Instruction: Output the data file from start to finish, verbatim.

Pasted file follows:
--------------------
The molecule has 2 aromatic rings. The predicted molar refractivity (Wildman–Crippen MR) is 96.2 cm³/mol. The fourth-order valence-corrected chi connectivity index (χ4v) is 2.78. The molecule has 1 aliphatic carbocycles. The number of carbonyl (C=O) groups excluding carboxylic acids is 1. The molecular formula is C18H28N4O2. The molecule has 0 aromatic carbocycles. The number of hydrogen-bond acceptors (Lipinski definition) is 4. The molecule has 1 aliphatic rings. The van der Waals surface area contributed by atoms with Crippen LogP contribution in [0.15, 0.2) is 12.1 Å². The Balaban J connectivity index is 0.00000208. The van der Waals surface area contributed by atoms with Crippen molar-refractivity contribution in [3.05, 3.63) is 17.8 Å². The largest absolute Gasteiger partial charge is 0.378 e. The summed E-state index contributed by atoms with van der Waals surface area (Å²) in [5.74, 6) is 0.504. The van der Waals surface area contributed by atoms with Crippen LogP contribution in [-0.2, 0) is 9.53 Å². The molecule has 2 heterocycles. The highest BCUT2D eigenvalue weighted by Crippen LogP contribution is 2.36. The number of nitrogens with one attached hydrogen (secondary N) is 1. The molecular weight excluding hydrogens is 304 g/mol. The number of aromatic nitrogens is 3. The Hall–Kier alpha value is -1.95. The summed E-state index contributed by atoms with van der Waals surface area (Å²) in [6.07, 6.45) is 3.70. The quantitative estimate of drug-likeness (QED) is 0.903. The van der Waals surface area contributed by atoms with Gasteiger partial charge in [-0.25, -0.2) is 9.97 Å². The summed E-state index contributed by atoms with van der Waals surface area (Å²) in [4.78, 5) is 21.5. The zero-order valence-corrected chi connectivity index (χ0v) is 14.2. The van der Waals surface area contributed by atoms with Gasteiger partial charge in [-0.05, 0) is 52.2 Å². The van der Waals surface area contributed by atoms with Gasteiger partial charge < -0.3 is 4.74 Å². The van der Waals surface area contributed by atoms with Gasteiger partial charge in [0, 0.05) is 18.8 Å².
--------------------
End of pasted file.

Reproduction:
The molecule has 2 aromatic rings. The predicted molar refractivity (Wildman–Crippen MR) is 96.2 cm³/mol. The fourth-order valence-corrected chi connectivity index (χ4v) is 2.78. The molecule has 1 aliphatic carbocycles. The number of carbonyl (C=O) groups excluding carboxylic acids is 1. The molecular formula is C18H28N4O2. The molecule has 0 aromatic carbocycles. The number of hydrogen-bond acceptors (Lipinski definition) is 4. The molecule has 1 aliphatic rings. The van der Waals surface area contributed by atoms with Crippen LogP contribution in [0.15, 0.2) is 12.1 Å². The Balaban J connectivity index is 0.00000208. The van der Waals surface area contributed by atoms with Crippen molar-refractivity contribution in [3.05, 3.63) is 17.8 Å². The largest absolute Gasteiger partial charge is 0.378 e. The summed E-state index contributed by atoms with van der Waals surface area (Å²) in [5.74, 6) is 0.504. The van der Waals surface area contributed by atoms with Crippen LogP contribution in [-0.2, 0) is 9.53 Å². The molecule has 2 heterocycles. The highest BCUT2D eigenvalue weighted by Crippen LogP contribution is 2.36. The number of nitrogens with one attached hydrogen (secondary N) is 1. The molecular weight excluding hydrogens is 304 g/mol. The number of aromatic nitrogens is 3. The Hall–Kier alpha value is -1.95. The summed E-state index contributed by atoms with van der Waals surface area (Å²) in [6.07, 6.45) is 3.70. The quantitative estimate of drug-likeness (QED) is 0.903. The van der Waals surface area contributed by atoms with Gasteiger partial charge in [-0.25, -0.2) is 9.97 Å². The summed E-state index contributed by atoms with van der Waals surface area (Å²) in [4.78, 5) is 21.5. The zero-order valence-corrected chi connectivity index (χ0v) is 14.2. The van der Waals surface area contributed by atoms with Gasteiger partial charge in [-0.05, 0) is 52.2 Å². The van der Waals surface area contributed by atoms with Gasteiger partial charge < -0.3 is 4.74 Å². The van der Waals surface area contributed by atoms with Gasteiger partial charge in [0, 0.05) is 18.8 Å².